Fact Check

Slave State

Published June 9, 2015


Claim:   President Obama has announced he will force Americans to pay slavery reparations beginning in 2016.


Origins:  On 9 June 2015, the Facebook page American News published a post titled "BREAKING: Obama Just Announced That He Will Be Forcing You to Compensate Blacks for Slavery" with an embedded link to an AmericanNews.com article with the same title. On 7 June 2015, the Tea Party Facebook page posted a link to an article from the Tea Party News Network (TPNN) titled "[VIDEO] Obama to Push for Reparations in 2016."

Both Facebook posts were published to Facebook during a race-based controversy in the United States over an altercation between teens, adults, and police at a pool party in McKinney, Texas. This timing was notable because the content featured in the articles dated back to approximately April 2015.

While the title of the American News article specifically stated that President Obama "just announced" he was "forcing" Americans to "compensate blacks for slavery," its opening paragraph completely contradicted its claims:

According to a recent report from Fox Business News, the White House is about to make a highly controversial move.

“The news is a glimpse of much bigger news that is going to come from the White House, next year, I’m leaning towards,” host Charles Payne told viewers of Making Money. “I think that there’s going to be an official apology from the White House to slavery in America and then a major push to get cash, and I’m talking lots of cash.”

From this tidbit — the opinion of a single television host on a Fox Business Network (FBN) show — was born the claim rendered by conservative web sites as "Obama Just Announced That He Will Be Forcing You to Compensate Blacks for Slavery." In fact, President Obama made no statements about seeking public payment of slavery reparations (mandatory or otherwise) in April, May, or June of 2015, contrary to the headlined assertion. Yet in their 31 May 2015 article, TPNN misleadingly reported that Obama would "push for" reparations in 2016, adding below the statement that it stemmed from a "prediction" made by Fox Business News host Charles Payne:

In an outrageous move that is bound to create even more racial discord in America, Obama will push for reparations for slavery in 2016.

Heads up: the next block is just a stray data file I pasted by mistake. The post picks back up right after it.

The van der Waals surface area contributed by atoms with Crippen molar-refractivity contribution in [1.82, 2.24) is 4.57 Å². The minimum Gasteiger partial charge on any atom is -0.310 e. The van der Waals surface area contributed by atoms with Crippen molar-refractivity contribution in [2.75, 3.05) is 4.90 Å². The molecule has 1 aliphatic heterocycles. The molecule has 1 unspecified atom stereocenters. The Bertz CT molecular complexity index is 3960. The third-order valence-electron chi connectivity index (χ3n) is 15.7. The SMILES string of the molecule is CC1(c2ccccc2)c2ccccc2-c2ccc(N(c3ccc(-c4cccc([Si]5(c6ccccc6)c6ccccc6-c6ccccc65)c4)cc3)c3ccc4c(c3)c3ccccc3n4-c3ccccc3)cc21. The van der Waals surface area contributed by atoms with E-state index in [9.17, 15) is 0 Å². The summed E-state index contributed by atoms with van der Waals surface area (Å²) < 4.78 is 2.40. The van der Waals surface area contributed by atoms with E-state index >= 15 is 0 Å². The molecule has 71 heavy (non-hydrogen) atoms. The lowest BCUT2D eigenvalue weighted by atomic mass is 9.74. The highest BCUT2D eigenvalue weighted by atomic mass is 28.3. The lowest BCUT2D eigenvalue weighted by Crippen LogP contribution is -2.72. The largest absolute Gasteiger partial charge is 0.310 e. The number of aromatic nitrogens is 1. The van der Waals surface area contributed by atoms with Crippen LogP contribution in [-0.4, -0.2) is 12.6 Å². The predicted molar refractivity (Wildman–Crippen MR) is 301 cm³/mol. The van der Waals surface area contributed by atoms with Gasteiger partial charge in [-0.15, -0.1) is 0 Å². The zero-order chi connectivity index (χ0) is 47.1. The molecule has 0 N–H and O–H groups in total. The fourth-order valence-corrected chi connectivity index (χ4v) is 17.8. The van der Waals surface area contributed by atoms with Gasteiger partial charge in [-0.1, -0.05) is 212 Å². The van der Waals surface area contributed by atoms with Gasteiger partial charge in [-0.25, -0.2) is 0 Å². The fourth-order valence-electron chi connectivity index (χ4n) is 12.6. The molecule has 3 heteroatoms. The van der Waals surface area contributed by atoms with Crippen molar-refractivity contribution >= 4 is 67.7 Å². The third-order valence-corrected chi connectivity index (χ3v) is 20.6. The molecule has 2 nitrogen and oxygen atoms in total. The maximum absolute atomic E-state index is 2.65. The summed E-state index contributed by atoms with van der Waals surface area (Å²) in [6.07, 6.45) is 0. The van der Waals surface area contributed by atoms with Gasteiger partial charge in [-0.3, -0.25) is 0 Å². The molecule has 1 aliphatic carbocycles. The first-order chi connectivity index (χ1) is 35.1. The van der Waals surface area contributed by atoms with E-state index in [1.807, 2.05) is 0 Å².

This prediction was made by Fox Business News host Charles Payne during Thursday’s episode of Making Money.  Obama fully supports the United Nations Declaration for the Rights of Indigenous People, so he will push for Americans to pay slave reparations as a way to satisfy the treaty.

American News and TPNN published posts about "slavery reparation" articles to their Facebook pages on 9 June 2015 and 7 June 2015, respectively; however, the underlying articles those posts linked to had been published on 18 April 2015 and 31 May 2015. No related events, statements, or developments occurred to prompt the republication of those articles, yet those republications coincidentally occurred during race-related debates prompted by the pool party incident in McKinney.

Both American News and TPNN cited "Thursday" as the sole frame of chronological reference for their claims. However, only the former was anywhere close to accurate: the "Thursday" referenced by TPNN appeared to be 16 April 2015, when a TPNN representative appeared as a guest on on Fox's Making Money:

Tea Party News Network director Scottie Nell Hughes, a frequent Making Money guest, agreed with her host: “Sure, slavery was a horrible thing that happened, but this is not going to help race relations in the United States today,” she said.

In short, one FBN host's unsupported speculation (and the agreement of a compliant guest) from back in April 2015 that President Obama would use a U.N. Declaration for the Rights of Indigenous People as a vehicle to "push for Americans to pay slave reparations" was repackaged two months later, in the midst of a national racial controversy, as the false claim that "Obama Just Announced That He Will Be Forcing You to Compensate Blacks for Slavery."

David Mikkelson founded the site now known as snopes.com back in 1994.

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